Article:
Wednesday 30 November 2016

Exploring the Paris Terrorist Attack network - part 2/3

In part 1 of this blogpost series, we got the basic Paris Terrorist Attack Network loaded into Neo4j. It looked like this:
There's a couple things that annoyed be about this graph:

  1. First, the relationships are all "bidirectional", which really clutters the visualisation. In Neo4j, relationships are always directed, which kind of makes it awkward to store these bi-directional relationships like this. 
  2. Of course, this graph was originally made by De Standaard newspaper in Flanders, Belgium, so therefore it was created in Dutch. A couple of the key concepts though (type of node, status of the node) would be easily and meaningfully translated for you to have any fun with the dataset.
  3. The graph was not "labeled", and therefore lacked some essential structural elements that would allow for fun manipulation in the Neo4j Browser. 
  4. The relationships did not really say anything about the type of relationship. 
Let's tackle these one by one.

From undirected to directed

So let's try to refactor this basic Neo4j graph a bit so that we can work with it more easily. First, let's get rid of the "bidirectional" relationships. Let's remove half of them using this Cypher query:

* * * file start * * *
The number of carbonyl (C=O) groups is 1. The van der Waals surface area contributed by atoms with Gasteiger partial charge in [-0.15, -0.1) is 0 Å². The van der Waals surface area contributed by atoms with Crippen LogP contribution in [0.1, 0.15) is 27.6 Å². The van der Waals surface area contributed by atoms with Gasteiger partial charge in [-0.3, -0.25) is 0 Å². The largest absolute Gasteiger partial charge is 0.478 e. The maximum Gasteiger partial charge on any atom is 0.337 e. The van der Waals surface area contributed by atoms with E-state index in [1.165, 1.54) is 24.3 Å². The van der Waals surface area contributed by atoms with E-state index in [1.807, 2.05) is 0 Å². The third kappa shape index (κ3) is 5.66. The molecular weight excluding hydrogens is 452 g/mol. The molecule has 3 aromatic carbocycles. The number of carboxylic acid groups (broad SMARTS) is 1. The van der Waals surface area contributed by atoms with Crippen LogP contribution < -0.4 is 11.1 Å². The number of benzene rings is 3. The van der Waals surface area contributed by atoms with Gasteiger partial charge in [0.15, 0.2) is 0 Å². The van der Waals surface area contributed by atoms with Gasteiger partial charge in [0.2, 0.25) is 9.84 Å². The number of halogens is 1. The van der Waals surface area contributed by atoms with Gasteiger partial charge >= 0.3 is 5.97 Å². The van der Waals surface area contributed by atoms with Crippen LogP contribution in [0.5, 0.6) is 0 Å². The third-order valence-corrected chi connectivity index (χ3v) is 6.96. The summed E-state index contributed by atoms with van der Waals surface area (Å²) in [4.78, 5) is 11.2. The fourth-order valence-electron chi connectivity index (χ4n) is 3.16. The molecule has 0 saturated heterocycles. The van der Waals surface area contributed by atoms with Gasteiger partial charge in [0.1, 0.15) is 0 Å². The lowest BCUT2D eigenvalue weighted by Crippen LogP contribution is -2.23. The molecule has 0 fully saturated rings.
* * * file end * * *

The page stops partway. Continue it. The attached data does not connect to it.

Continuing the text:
//remove duplicate rels
MATCH (n1:Node)-[r1:RELATED_TO]->(n2:Node)-[r2:RELATED_TO]->(n1)
WHERE id(n1)>id(n2)
RETURN n1,r1,n2;

Then our graph visualisation in the Browser immediately looks much nicer and less cluttered:

Next: the translations.

Translating using CASE

In the next two queries, we will be using Cypher's CASE expressions to translate some of the core and simple concepts from Dutch to English:

MATCH (n:Node)
SET n.type =
WHEN n.type="persoon" THEN "Person"
WHEN n.type="plaats" THEN "Location"
WHEN n.type="transport" THEN "Transportation"
SET = n.label
REMOVE n.label
SET n.status =
WHEN n.status="gevangenis" THEN "Jailed"
WHEN n.status="dood" THEN "Deceased"

Easy! Next: "colouring" the graph by adding labels to the nodes and more type information to the relationships:

Adding labels to the graph